The title "Sense and Sensibility" sets up a juxtaposition between two ways of thinking, behaving and knowing that are embodied in the novel's two protagonists, Elinor and Marianne Dashwood. In these characters Austen ostensibly contrasts practicality with sensitivity, restraint with impulsiveness and strait-laced sense with exorbitant sensibility. Each opposing trait to be found in the Dashwood sisters, Elinor personifying sense and Marianne, sensibility.
The Oxford English Dictionary defines sense as "a sane and practical attitude to situations", Elinor Dashwood certainly embodies this to the full. Upon first meeting Elinor, we are struck by her rationality and reason. Following her father's death she becomes the keystone of the family, searching for a new home and managing the family finances. Although it is a common misconception that Elinor is insensitive,which Marianne mistakenly terms "cold-hearted" (18), it is entirely untrue. In fact her sense is quite like the Latin stem of the word, "sentire", meaning to feel.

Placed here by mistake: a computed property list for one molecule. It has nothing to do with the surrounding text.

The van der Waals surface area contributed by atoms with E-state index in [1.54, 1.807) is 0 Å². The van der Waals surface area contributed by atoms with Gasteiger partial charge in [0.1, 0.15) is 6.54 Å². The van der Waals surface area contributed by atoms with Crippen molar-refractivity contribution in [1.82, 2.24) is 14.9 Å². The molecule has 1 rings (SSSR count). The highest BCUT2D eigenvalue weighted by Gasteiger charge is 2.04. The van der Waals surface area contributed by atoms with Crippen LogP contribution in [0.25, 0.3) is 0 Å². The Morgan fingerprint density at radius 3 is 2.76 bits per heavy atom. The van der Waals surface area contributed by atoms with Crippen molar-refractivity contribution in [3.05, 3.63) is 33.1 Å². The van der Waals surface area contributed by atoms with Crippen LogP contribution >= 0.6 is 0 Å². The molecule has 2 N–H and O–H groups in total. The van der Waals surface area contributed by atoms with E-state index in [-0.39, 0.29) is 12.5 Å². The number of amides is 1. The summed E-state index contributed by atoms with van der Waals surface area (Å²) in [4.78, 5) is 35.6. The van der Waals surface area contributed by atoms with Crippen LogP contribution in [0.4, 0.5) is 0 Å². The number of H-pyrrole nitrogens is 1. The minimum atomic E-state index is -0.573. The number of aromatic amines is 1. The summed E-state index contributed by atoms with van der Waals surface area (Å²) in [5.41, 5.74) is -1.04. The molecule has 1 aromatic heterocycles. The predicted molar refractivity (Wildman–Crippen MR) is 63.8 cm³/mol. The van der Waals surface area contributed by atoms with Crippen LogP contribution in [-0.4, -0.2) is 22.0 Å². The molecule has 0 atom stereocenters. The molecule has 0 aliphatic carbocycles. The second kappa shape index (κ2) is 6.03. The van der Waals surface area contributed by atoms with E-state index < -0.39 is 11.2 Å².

She is astute and perceptive. Her sense is clearly seen in her ability to analyse those around her. She recognises Lucy's falseness, pretence and insincerity, and thus, does not trust her. She also sees Colonel Brandon as a gentle, kind-hearted soul "[he] is a sensible man" (43) when Marianne fails to recognise this. Personally I would admire Elinor. She is a pillar of strength, and clearly represents the qualities associated with sense; reason, restraint, and a concern for the welfare of others.
In stark contrast Marianne represents sensibility. Sensibility is defined as both "the ability to appreciate and respond to complex emotional or aesthetic influences" and "the tendency to be easily offended or shocked". It is obvious in the novel that Marianne exemplifies both these traits of sensibility. She is rash and emotional when Mrs Ferrars is rude to Elinor, "urged by a strong impulse...